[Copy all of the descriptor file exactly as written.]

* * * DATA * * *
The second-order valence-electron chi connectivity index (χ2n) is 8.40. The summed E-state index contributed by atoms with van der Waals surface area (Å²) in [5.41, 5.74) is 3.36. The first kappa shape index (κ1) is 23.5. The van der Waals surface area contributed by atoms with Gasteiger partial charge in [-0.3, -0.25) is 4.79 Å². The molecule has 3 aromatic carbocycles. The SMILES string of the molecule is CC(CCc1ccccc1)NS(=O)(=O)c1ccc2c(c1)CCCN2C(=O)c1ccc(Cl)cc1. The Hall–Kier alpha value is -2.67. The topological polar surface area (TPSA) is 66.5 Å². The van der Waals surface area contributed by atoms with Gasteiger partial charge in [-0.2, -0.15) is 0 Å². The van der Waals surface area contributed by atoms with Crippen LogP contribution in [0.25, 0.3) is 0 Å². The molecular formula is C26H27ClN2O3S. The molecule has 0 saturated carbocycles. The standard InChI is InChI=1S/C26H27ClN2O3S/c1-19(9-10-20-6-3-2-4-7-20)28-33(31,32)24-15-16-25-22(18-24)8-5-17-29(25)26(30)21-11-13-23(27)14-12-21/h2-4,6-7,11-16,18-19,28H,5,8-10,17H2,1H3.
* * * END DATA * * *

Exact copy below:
The second-order valence-electron chi connectivity index (χ2n) is 8.40. The summed E-state index contributed by atoms with van der Waals surface area (Å²) in [5.41, 5.74) is 3.36. The first kappa shape index (κ1) is 23.5. The van der Waals surface area contributed by atoms with Gasteiger partial charge in [-0.3, -0.25) is 4.79 Å². The molecule has 3 aromatic carbocycles. The SMILES string of the molecule is CC(CCc1ccccc1)NS(=O)(=O)c1ccc2c(c1)CCCN2C(=O)c1ccc(Cl)cc1. The Hall–Kier alpha value is -2.67. The topological polar surface area (TPSA) is 66.5 Å². The van der Waals surface area contributed by atoms with Gasteiger partial charge in [-0.2, -0.15) is 0 Å². The van der Waals surface area contributed by atoms with Crippen LogP contribution in [0.25, 0.3) is 0 Å². The molecular formula is C26H27ClN2O3S. The molecule has 0 saturated carbocycles. The standard InChI is InChI=1S/C26H27ClN2O3S/c1-19(9-10-20-6-3-2-4-7-20)28-33(31,32)24-15-16-25-22(18-24)8-5-17-29(25)26(30)21-11-13-23(27)14-12-21/h2-4,6-7,11-16,18-19,28H,5,8-10,17H2,1H3.